Boeing 787 Dreamliners Face Delivery Delays

The company had previously announced it expected to deliver approximately 80 Dreamliners this year.

Boeing said it notified the FAA of the issue that involves an attachment fitting on the horizontal stabilizer of the 787 Dreamliner. [Courtesy: Boeing]

The Boeing Company [NYSE: BA] is facing another delay in the delivery of the 787 Dreamliner. The aircraft manufacturer announced Tuesday deliveries would be slowed after it discovered what it describes as a "nonconforming condition related to a fitting on the horizontal stabilizer." 

The potential defect is not "an immediate safety of flight issue and the in-service fleet may continue to operate," Boeing said in a statement. "We have notified the FAA and our customers and are keeping them informed of our progress.”

According to Boeing, the affected component is an attachment fitting on the horizontal stabilizer. The part is provided by a supplier and installed on the horizontal stabilizer at Boeing’s Salt Lake City facility.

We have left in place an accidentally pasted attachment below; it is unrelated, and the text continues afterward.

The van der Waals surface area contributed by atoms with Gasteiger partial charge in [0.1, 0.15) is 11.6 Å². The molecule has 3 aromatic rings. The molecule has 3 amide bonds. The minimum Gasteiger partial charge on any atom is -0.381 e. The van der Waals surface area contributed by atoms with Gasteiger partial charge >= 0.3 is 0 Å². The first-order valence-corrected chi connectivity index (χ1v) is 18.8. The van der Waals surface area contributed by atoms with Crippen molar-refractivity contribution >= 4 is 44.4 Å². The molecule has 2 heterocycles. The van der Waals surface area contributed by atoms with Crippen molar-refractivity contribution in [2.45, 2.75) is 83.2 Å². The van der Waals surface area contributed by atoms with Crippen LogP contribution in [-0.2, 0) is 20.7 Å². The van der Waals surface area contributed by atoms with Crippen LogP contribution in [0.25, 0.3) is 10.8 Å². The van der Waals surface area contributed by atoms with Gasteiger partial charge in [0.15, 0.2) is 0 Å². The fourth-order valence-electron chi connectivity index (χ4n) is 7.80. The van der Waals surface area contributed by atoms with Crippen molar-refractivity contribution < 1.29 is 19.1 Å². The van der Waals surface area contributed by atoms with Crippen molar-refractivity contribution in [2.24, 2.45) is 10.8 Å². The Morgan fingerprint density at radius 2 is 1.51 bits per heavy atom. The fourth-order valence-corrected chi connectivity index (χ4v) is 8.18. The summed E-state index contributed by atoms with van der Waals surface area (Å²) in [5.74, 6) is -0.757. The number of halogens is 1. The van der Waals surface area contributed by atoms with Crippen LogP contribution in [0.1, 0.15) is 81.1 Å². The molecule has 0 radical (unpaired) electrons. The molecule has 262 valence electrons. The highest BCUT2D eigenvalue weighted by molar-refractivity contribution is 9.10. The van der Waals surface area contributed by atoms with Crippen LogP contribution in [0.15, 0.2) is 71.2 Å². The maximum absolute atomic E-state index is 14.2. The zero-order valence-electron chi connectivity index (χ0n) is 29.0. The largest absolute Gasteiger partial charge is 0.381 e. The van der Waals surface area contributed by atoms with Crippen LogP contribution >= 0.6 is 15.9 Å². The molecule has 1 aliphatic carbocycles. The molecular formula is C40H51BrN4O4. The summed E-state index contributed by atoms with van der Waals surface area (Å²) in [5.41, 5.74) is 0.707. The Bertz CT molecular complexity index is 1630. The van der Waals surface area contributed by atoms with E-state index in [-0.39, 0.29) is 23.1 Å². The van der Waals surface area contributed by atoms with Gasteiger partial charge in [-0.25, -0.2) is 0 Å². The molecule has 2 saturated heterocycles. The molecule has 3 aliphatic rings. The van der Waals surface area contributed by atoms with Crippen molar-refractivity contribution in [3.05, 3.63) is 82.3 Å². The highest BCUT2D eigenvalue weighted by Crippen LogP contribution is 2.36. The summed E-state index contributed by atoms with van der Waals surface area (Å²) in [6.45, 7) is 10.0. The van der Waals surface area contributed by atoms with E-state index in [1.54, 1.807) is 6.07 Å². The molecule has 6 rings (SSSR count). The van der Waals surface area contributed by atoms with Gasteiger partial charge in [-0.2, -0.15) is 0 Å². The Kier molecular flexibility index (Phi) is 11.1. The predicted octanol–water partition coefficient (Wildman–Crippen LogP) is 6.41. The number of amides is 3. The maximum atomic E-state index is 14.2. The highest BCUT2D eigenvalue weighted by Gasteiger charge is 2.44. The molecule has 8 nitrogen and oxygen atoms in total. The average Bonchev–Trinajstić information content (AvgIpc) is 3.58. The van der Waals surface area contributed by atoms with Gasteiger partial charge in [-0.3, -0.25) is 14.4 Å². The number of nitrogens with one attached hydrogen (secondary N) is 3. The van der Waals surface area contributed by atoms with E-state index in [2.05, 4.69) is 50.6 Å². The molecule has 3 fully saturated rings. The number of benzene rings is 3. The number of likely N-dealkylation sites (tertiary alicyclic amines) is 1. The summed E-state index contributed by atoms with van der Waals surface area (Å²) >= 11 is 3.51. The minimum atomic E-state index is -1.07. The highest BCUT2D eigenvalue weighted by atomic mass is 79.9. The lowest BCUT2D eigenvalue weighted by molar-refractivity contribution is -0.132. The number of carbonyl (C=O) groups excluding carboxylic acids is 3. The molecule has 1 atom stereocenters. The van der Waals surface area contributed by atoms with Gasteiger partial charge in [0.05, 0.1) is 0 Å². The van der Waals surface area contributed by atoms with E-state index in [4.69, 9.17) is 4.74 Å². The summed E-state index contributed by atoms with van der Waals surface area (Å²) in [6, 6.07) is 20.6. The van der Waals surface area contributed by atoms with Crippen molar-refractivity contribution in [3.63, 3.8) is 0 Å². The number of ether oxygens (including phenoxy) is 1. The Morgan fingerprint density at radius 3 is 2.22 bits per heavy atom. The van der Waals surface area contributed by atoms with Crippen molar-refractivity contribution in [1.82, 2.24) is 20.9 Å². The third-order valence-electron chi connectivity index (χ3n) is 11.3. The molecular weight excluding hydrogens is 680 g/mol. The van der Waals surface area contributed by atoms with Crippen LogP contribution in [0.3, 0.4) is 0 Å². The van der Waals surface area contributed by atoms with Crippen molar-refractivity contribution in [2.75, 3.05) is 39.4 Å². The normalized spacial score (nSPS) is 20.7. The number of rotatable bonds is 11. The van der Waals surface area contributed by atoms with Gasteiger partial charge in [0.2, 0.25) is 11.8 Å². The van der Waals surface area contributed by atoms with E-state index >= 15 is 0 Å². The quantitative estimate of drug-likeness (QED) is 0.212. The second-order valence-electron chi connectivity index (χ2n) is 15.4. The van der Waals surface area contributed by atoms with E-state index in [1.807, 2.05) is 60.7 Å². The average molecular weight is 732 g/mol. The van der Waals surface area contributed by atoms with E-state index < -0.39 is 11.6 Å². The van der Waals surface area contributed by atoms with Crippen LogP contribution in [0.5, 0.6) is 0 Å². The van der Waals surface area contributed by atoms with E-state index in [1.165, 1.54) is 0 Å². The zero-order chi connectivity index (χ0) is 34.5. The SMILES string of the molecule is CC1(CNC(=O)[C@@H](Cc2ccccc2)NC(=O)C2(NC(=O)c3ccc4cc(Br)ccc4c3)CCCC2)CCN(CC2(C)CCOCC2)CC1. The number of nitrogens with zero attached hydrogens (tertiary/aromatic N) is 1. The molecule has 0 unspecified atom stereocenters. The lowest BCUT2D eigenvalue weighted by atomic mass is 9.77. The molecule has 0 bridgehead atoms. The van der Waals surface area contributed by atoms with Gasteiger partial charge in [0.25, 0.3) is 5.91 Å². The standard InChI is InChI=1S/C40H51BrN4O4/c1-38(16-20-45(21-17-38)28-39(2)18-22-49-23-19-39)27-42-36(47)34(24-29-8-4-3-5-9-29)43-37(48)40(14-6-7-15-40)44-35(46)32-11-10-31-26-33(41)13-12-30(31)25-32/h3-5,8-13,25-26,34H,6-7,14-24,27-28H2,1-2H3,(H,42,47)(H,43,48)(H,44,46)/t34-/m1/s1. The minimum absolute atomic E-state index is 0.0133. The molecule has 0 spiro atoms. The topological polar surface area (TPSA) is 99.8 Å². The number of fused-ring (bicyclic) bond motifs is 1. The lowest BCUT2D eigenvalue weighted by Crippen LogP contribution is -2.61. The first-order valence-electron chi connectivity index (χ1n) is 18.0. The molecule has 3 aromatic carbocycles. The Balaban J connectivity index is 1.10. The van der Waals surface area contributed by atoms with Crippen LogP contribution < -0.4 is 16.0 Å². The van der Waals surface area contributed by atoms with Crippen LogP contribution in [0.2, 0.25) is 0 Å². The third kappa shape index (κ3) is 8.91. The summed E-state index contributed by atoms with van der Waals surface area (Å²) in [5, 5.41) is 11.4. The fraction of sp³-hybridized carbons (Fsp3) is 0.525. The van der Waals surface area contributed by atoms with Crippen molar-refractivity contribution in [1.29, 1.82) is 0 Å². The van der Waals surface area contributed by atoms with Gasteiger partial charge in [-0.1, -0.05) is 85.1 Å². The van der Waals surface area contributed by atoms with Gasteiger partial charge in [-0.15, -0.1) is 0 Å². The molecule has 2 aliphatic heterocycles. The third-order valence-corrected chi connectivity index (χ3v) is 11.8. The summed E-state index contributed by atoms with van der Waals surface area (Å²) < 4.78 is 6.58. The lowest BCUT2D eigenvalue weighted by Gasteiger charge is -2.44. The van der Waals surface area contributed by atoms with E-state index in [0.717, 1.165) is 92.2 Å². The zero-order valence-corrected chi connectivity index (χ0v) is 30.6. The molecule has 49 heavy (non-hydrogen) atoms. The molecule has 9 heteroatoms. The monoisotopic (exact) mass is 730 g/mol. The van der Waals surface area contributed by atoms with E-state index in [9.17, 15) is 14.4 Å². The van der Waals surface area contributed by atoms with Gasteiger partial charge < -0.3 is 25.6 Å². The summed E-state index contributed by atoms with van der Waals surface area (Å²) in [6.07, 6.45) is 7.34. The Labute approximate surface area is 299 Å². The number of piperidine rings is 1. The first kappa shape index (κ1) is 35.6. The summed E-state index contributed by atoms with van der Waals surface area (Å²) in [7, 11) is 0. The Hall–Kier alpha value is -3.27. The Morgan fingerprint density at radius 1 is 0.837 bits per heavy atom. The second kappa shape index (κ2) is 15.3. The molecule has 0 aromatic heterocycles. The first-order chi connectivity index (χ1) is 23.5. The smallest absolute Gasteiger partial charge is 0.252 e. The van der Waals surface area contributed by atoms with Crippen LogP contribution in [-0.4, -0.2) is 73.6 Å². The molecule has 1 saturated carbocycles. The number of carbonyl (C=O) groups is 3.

At the present time Boeing’s technical team is developing a rework plan to address issues on aircraft already in inventory.

Yesterday the aerospace giant announced the discovery of the issue and stressed that although it could potentially delay some near-term deliveries, it did not expect it to be a long-term issue as airplanes that were found to have a nonconforming condition would be reworked prior to delivery. 

The company previously announced expectations to deliver approximately 80 Dreamliners this year.

Previous Delays

The news comes close on the heels of another aircraft delivery pause. In February, Boeing halted 787 Dreamliner deliveries in order to address a paperwork issue after the company discovered an analysis error by a supplier relating to the aircraft's forward pressure bulkhead.

Boeing notified the FAA of the issue and paused 787 deliveries in order to complete the required analysis and documentation.

Meg Godlewski has been an aviation journalist for more than 24 years and a CFI for more than 20 years. If she is not flying or teaching aviation, she is writing about it. Meg is a founding member of the Pilot Proficiency Center at EAA AirVenture and excels at the application of simulation technology to flatten the learning curve. Follow Meg on Twitter @2Lewski.

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